and just to give an example of how hard it is to move your food storage if you have to bug out - when we sold our house in the city, the people wanted the house in a month!!! we had several years of food storage that we had to give to friends and food hospices - we simply couldn't afford to move all of that food - plus - anything that was liquid or liquid-ish would freeze in the moving truck as we moved in winter.

    but we were able to take our seeds. our beautiful seeds that i had lovingly been saving for years - that's why it was such a heartbreak when the basement flooded. i had a huge big bin like the washing bins stuffed to the limits with seeds! and lost them all. but, if you check out my post called "Ted's seeds" - you will see that because of Ted's generosity - we were able to replace all of our seeds and more! we will never forget what Ted did for us!

    anyway - in a real bug-out situation - you can grab several pounds of seeds and sprout them in a cup for nourishment until you get to wherever you are going (we learned this from Kurt Saxon - that man rocks!). we are big fans of sprouts - they are delicious! and a great source of vitamin C in winter months.

    anyway - i just wanted to let you all know that if i came off as saying not to have several years of food stored - that was not my intention. my intention was to get everyone to start stockpiling seeds ALONG with your food stores. and learn how to grow those seeds. and find good, local, GMO-free, heirloom, organic seeds. and then start saving your own seeds.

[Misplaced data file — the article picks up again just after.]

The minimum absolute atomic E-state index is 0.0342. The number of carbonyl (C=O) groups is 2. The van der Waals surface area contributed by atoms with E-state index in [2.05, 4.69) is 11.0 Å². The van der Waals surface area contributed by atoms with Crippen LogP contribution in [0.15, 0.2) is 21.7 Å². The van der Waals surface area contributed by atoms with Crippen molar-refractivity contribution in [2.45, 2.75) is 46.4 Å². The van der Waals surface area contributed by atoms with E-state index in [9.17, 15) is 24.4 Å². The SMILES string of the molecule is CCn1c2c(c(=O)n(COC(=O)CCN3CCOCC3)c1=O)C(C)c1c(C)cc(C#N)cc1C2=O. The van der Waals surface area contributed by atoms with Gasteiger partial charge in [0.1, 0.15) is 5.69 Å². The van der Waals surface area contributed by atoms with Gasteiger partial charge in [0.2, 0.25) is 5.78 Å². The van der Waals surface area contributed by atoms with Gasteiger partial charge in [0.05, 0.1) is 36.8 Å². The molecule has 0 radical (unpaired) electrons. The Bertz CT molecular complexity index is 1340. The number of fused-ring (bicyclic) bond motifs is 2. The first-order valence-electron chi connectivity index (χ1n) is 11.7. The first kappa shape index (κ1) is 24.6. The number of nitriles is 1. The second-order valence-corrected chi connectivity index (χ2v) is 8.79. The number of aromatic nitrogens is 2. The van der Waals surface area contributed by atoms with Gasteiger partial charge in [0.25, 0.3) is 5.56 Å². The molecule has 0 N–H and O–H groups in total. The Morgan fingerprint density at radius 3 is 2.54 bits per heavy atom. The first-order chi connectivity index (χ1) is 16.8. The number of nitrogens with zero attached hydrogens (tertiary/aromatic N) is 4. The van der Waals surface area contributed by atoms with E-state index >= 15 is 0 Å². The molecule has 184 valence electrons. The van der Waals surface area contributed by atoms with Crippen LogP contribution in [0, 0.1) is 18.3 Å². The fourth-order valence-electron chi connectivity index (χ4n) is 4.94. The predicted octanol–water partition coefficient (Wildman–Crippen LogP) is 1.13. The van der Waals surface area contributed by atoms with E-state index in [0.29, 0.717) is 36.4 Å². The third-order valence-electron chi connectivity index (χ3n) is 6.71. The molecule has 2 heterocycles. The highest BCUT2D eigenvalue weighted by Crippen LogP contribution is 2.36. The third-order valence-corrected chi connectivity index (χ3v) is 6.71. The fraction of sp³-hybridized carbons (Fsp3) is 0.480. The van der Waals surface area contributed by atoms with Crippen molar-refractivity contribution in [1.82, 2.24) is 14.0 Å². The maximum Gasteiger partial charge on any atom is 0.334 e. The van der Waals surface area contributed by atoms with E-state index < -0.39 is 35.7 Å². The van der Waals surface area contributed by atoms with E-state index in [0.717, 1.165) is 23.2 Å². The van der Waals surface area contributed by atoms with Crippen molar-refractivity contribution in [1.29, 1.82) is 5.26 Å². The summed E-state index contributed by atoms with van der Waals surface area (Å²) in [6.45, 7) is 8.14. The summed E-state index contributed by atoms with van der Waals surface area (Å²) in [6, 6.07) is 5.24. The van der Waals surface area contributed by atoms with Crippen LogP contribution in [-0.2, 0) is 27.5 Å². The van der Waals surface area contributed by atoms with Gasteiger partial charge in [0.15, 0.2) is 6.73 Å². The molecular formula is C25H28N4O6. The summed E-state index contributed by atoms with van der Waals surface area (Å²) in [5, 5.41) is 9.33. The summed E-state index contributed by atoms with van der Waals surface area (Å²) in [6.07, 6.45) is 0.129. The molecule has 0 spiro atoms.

i hope this made sense. now i will answer everyone's comments....thank you all for your comments!

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  9. PP - trust me - i learned my lesson during the flood! we aren't storing the seeds in an ammo can but something very similar. while i was planting and had to carry them around, i carried them in a big blue bin. but now they are all safely tucked into a metal box - in the living room - and will soon be up in the nice dry attic!

    as for how many years of food to store - 2yrs is great but i would be much happier with 5 yrs stored. we have about a year right now - but we are building, building, building.

    thanks for stopping by my friend!

    Warlock - i mean mutant, zombie biker guy - glad to hear that you have seeds! and grow potatoes in those tires - we have been growing potatoes in tires for 5 years now and we are very pleased with the results! and hey buddy - get a new post up on that blog of yours!

    Tango - you are all over everything else so i am sure that you will succeed next spring/summer. and ya - we water all of our plants from the rainbarrels. and we run the rainbarrel water through our berkeys and use it for our drinking water. anyway girl - i am glad that i bring the stubborn side out of you - you know you can do this!